“Part of the program,” I said. “Truckers for the Lost? Ever heard of it?” “Nah,” he said. He scanned a bar code taped down to the counter and entered in the number of flyers. “It’s a good organization. They send the flyer, I post it along the way. Back and forth,” I waved my hand in the air. His eyes tried to track it. He was anxious to close, high already. “Mind if I post one near the door? That okay with your manager?” “I am the night manager. Go wild.” I peeled a fresh color copy of my Sarahs from the cardboard box and rubber-banded the box closed again. The kid looked at her and made a show of scratching the black soul patch under his lip, a kind of burner’s bad acting for careful consideration. “You ever find one like her?” he asked. “What do you mean, ‘one like her’?” “A runaway.” “I never said she was a runaway.” Maybe he put it together, maybe not. I didn’t think Sarah looked at all like me. “Well, yeah, I guess she coulda been kidnapped. But she looks like a runner.” “What makes you say that?” I looked at the young version of her for something I’d missed over years, but it was the same photo, a yearbook shot with the false blue sky-and-cloud background. “Takes one to know one, maybe? I was a runner. She’s almost jumping out of that picture. Like she was thinking about it when they took it.” Outside, the night was not any cooler, but had come alive with a wind. I held the box of flyers under my arm. One of the boys I’d counted on my way in was looking at my rig. He had his back turned to me. They looked like high school dropouts. I scanned their hands for spray paint cans, in case they planned on tagging my trailer. The two girls and two remaining boys idled near their cars, a few bottles poorly hidden in white McDonald’s bags by the tires. “Evening,” I said outside of the kid’s striking distance. It was a well-lit lot. Not empty, but you could never tell.
I expected him to return to his friends, but he stood unperturbed by my presence, hanging around as though he’d been waiting for the guided tour to start. I unlocked the cab and stepped up. The kid craned his neck to see inside. He was wearing a no-known-color hoodie, hands stuffed in the kangaroo pocket. His jeans slouched far below his waist. His mouth was open enough for me to see the drunken clutch of teeth forming his overbite. “You can sleep in there, right?” he asked. “Yep.” “I knew it,” he said, like he’d nailed a game show question. “Hella tight.” “Mind taking a look at something for me?” I asked him. I wanted to see his hands. “You one of those Jesus freaks? Highway holy roller?” I unbanded the box, pulled out a flyer at arm’s length, and put the box on the stairs of the cab. He looked back to the car where his friends watched with the girls. He leaned forward to look at Sarah. “Here, take it.” He took it and bit the quick of one thumbnail. “Hey, Tanya!” he shouted over to the cars. “What?” “Come here!” “A.J., leave that guy alone.” “Get your skank ass over here.” “Best watch how you talk to me,” she shot back. “I’m not your bitch.” She sulked over with her bagged bottle. She was the youngest in the group, on fire to burn the brightest, the one with the most fear of being left out. She was short, a little splay-footed and skinny-hipped, built like a Little League t-ball player with tits. Out-flourished orangeblond hair in a midlength Japanese helmet, two different drugstore hues. She’d taken on the boys’ mouth to cover up the fact she was about fifteen and wearing tough around like it was the one nice pair of jeans she owned. “You seen this girl?” he asked her. She drank from the bottle openly. “No.”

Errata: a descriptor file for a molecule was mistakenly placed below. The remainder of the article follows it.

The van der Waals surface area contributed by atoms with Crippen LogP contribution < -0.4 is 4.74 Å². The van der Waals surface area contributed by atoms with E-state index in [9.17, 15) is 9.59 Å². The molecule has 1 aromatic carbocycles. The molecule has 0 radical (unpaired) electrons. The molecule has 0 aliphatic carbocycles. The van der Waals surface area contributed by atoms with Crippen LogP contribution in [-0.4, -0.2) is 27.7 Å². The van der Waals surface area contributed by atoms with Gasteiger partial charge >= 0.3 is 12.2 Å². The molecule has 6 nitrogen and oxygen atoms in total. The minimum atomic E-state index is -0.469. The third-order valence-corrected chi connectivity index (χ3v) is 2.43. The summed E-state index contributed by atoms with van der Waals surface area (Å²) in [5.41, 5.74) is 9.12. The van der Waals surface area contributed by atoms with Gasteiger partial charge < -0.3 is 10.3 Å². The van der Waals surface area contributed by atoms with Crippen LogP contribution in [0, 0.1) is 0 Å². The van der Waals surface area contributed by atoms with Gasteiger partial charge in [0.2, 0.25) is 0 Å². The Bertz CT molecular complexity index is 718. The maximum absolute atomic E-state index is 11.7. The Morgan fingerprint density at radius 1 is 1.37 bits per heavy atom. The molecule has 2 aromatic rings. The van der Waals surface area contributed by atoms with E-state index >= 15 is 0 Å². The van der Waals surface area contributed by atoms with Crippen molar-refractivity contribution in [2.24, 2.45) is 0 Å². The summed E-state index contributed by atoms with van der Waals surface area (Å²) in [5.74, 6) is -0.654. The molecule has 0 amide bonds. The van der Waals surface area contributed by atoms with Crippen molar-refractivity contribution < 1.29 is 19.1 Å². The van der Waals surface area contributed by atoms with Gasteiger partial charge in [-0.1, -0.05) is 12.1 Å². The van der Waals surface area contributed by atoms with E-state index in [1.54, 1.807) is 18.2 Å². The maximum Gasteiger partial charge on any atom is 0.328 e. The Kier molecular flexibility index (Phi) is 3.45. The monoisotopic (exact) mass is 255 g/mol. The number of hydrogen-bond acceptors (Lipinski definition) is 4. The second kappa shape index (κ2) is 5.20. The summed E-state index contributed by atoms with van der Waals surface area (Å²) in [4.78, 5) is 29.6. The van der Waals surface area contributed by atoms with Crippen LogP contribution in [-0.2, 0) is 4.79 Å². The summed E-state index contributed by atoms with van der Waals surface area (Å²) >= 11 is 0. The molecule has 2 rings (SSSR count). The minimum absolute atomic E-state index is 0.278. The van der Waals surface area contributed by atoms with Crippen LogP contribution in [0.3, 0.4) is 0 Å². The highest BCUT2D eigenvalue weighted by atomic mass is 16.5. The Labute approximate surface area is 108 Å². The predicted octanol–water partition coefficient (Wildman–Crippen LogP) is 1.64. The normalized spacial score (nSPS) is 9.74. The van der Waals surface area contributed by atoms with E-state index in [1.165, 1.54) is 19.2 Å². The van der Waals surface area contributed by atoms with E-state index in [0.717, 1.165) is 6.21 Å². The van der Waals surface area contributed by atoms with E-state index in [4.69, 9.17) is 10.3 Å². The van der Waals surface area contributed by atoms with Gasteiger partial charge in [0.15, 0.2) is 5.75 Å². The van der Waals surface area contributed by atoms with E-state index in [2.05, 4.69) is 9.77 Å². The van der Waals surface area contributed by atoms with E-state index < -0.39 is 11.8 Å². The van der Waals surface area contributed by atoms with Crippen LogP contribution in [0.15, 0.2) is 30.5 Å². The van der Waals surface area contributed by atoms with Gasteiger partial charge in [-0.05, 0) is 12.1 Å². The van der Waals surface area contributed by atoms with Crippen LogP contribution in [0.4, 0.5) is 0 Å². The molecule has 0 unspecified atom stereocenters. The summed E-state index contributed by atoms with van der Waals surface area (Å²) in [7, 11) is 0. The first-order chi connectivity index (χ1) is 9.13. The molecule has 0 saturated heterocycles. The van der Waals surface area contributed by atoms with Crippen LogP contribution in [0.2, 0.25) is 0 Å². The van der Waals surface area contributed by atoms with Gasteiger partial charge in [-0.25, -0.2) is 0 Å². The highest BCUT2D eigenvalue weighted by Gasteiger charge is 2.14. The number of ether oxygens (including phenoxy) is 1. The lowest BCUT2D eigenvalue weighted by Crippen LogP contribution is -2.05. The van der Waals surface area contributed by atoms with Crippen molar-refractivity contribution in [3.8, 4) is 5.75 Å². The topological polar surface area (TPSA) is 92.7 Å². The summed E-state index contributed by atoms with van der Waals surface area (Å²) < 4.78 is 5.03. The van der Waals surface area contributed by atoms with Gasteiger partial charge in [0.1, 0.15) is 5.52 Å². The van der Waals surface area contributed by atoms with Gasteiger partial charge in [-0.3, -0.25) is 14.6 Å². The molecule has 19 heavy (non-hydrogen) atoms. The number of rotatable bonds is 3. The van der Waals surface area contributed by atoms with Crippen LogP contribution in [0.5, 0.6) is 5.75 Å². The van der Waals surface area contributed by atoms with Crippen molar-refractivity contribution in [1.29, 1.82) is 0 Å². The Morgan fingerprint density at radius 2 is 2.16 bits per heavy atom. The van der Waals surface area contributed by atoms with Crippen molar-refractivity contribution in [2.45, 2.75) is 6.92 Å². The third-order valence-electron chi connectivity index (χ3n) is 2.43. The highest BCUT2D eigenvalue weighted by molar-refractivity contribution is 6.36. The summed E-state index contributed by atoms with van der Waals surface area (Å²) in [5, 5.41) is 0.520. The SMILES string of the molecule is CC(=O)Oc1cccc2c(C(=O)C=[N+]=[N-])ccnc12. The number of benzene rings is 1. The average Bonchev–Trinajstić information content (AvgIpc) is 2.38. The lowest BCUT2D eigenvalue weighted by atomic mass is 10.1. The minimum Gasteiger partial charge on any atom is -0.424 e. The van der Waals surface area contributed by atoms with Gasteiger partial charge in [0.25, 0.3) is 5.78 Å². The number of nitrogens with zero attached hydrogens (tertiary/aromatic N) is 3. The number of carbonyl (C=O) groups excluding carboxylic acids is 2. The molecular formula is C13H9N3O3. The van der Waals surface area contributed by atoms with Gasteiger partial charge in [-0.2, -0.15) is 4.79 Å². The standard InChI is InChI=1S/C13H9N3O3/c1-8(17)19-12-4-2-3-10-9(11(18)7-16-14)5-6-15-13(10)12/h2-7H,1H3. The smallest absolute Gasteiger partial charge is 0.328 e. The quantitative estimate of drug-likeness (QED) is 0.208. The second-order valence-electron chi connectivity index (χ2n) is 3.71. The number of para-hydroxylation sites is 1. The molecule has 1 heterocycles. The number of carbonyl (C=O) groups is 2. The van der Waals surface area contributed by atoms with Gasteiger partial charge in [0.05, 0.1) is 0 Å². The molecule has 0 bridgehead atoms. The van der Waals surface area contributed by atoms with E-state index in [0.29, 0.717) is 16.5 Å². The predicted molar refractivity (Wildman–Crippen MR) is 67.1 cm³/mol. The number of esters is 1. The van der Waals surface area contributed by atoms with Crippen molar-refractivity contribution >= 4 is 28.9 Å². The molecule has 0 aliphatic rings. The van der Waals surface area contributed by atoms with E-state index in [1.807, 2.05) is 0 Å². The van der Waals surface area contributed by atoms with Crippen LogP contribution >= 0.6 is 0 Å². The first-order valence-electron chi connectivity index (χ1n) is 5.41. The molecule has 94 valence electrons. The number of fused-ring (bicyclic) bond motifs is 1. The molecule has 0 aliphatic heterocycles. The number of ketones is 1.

One of the boys, his black hair parted in the center and smoothed
to his knobby head, loped over to where we stood. They were all by
the rig now, including the third boy, a stumpy, muscled, pimply kid
who looked like he had a religious devotion to steroids and Big Macs.
The girl with him looked Navajo. She had an unlit cigarette between
her fingers. She stood behind him and picked at the filter with her
nail. The muscle kid stepped up, and by the way he parted them, I
could tell he was their alpha dog. He had a moon face, a shiny black
ponytail, and a dust-brush mustache as fine as baby’s hair. His biceps
must have seventeen inches around.
“All you truckers like crystal, yeah?”
The kids seemed to draw together then, an unspoken change in
the flock, a less significant me standing before a unified them. The
first one, A.J., turned his back to me and put his hand on the musclehead’s
shoulder. “This dude ain’t no tweaker, Ali.”
“They all tweakers. Wheels ain’t turning, he ain’t earning.” He
folded his hands in front of his waist. “What do you say, Dad?”
No one ever called me Dad. Not even Sarah.
“You ought to be more careful,” I said.
“Why’s that? You a cop?”
“I’m not a cop.”
“Don’t matter. I didn’t make you no offer. Just asking if you got a
substance abuse problem.”
“You’re a drug counselor, then.”
“That’s right. You gonna hate on that, I show you how I handle my
business.” He lifted the edge of his shirt, revealing an inch of pistol
stock and gothic lettering above his elastic waistband. The Navajo
girl moved in closer to the Ali kid and draped her arms around his
shoulders. She was a little taller than he was, no longer a young girl
but not the ground-out woman she would become. Her beauty was
cutting her to pieces and she couldn’t feel a thing.